Initially the first orchid enthusiasts kept their orchids in soil, and naturally they failed to grow epiphyte and lithophyte species – soil is not suited for these species, only terrestrial species such as Calanthe proceeded to grow in this heavy substrate. Eventually, some started using Osmunda fern as substrate. Finally they succeeded, and this was the Golden Age for orchid growing (many hybrids were created in Osmunda era), but there was one problem. Osmunda is a rare species, and excessive orchid growing drove Osmunda to near extinction. After this, orchid enthusiasts started to experiment with organic components to make something, effectively mimicking Osmunda. And they have found these principal components – pine bark, sphagnum moss, charcoal and cocoa fiber and chips.
And this founding started the new era of orchid growing. Varying the percentage of these components you can make more open and dry substrate, suited for more succulent and xerophytic species just like some Cattleya – medium pine bark without any sphagnum and other components is OK, but by adding sphagnum you can make a substrate, suited for orchids from more humid environments, such as Stanhopea and Coelogyne species. You should vary these components, considering which species you grow and which watering technique you use. You should know that if substrate remains wet for entire week or even longer, it is not OK, so if you’re growing epiphyte orchids, you should add more bark and make more ventilation holes.
These components are also suited for terrestrial species such as Jewel orchids, Cymbidiums and Paphiopedilum – you should only use more fine bark and sphagnum, and for Jewell Orchids you can add some soil, some peat moss, perlite and leaf debris to mimic their home environment. When we talk about Paphiopedilum potting mixture, you should know that there are some epiphytic species such as Paphiopedilum rothshildiana, which require more open substrates with more bark, and there are more terrestrial species, which require more humid substrates. And there is so called calcicolous Paphiopedilums, such as Paphiopedilum sanderianum. Their name calcicolous means, that they require additional calcium supplementation and substrate with slightly base pH (unlike non-calcicolous species, which require slightly acidic substrate). For these Paphiopedilum species you should add some limestone or oyster shells to provide both calcium supplementation and suitable pH. Some orchid enthusiasts use egg shells for this reason, but it is too fine and alters water capacity of the substrate, instead using limestone is better.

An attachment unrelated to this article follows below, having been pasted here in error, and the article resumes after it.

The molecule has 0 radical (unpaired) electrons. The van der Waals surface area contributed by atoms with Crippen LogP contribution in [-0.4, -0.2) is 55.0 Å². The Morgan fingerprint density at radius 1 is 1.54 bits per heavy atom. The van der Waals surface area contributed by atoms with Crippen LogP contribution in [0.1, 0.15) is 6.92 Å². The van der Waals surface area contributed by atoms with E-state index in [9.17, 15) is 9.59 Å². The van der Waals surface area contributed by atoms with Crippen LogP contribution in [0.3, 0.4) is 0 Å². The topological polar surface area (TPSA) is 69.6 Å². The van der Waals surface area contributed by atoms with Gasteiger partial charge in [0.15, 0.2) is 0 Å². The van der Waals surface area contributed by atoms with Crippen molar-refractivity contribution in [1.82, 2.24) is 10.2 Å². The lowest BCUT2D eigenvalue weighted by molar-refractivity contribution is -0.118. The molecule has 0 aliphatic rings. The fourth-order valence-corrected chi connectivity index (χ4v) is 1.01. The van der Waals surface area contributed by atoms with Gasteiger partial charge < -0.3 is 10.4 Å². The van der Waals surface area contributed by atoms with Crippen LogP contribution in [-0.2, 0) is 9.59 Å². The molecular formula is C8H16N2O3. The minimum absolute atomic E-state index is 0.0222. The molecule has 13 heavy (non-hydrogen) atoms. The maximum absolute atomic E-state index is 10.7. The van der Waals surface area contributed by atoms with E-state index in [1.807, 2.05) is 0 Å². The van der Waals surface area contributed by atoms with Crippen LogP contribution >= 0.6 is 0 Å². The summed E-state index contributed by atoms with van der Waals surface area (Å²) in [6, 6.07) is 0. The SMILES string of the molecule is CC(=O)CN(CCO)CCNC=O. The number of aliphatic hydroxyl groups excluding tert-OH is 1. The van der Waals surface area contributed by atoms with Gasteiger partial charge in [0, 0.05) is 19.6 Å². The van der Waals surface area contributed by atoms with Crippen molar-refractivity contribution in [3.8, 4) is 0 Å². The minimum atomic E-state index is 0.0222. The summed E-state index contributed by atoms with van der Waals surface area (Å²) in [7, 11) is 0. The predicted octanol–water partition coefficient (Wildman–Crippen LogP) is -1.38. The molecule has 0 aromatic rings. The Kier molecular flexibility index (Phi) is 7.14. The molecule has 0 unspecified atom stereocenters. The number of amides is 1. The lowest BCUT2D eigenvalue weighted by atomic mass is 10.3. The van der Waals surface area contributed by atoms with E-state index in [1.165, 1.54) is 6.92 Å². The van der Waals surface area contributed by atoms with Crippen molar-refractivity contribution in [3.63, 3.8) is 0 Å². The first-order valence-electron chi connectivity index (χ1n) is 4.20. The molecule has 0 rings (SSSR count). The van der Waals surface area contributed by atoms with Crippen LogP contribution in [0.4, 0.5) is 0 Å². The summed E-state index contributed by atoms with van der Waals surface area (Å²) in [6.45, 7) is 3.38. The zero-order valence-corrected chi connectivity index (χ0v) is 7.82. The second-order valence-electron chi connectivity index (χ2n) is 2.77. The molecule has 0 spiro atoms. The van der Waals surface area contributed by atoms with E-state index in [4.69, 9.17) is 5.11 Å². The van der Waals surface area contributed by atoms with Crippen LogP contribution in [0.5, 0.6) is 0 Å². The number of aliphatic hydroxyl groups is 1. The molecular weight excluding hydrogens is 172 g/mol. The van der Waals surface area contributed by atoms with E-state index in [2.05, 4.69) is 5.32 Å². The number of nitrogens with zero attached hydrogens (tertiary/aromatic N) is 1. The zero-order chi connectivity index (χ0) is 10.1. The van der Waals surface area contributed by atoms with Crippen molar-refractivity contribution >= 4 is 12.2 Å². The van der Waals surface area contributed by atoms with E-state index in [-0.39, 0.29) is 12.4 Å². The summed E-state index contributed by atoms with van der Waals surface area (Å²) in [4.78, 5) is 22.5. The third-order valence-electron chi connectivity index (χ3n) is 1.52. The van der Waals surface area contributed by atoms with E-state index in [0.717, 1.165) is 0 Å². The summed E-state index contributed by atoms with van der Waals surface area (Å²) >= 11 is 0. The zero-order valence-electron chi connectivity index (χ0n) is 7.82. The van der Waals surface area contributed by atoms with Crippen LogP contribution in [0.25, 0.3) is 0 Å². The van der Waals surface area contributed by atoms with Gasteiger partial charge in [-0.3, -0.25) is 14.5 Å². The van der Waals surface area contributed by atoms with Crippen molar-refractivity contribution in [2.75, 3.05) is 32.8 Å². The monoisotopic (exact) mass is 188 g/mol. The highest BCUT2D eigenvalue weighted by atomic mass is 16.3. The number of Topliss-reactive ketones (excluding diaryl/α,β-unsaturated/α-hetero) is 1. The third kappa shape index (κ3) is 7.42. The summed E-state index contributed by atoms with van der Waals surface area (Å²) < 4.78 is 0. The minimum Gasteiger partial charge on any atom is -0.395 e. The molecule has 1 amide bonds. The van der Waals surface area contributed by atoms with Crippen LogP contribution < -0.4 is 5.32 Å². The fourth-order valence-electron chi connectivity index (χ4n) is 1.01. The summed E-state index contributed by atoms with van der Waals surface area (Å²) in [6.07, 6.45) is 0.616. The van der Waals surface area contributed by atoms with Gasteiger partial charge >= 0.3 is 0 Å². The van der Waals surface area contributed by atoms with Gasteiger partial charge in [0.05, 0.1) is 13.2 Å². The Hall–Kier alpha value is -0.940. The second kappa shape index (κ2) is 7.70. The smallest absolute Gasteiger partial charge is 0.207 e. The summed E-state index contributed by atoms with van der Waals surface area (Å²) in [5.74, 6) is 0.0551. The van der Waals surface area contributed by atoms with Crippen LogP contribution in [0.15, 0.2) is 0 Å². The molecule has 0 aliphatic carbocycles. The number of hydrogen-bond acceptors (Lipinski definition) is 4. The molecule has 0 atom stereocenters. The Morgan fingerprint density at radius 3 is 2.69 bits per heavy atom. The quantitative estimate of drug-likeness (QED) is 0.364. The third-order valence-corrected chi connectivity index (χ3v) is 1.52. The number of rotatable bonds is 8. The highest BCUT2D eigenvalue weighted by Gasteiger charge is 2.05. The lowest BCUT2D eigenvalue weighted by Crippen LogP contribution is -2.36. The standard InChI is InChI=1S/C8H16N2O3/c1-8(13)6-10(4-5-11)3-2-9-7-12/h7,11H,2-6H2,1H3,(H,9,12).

Some lithophytic species such as rupicolous Laelia and some Bifrenaria species can be grown in lava-rock based substrates – you can also use pure lava rock to grow them, or some ceramsite. Lava rock is open and well-aerated and well suited for lithophytes, and unlike bark or other organic substrates it is not breaking up with time.
Nowadays, some more modern substrate components were discovered, such as Epiweb or Polystyrene Chips and other plastics-based substrates. They have open, well draining and have good water capacity, they are also quite inexpensive and there one very good thing about them. They are not breaking down by microorganisms, so they are not changing their properties over time (bark while breaking down becomes soggy and holds a lot of water, so old substrate becomes less airy and you should repot into fresh one, if you do not want to rot your orchids root in anaerobic conditions). You can use both pure Epiweb or Polystyrene Chips, or as components for substrates (but do not mix them with peat moss), because Epiweb is excellent for more dry-loving orchids such as Cattleyas, if you growing more humid-loving species such as Paphiopedilums or Bulbophyllums you should add some sphagnum to correct water capacity of substrate. Also, you should know that when you use plastics-based substrates for orchids, you should feed orchids better because of the lack of nutritional substances in such substrates.
Finally, there are numerous orchid potting mixtures on the market nowadays, so if you want, you don’t need to prepare the mixtures for your orchids yourself.
Some orchid substrates for sale from Amazon.com
Orchiata Orchid Substrate (1 Quart)
Sun Bulb Better Gro 4-Quart Orchid Bark
Sun Bulb Company Inc
Orchid Potting Mix — Medium Orchid Bark with Charcoal & Sponge Rock. 1/4 Cubic Foot Bag.
Jim’s Orchid Supplies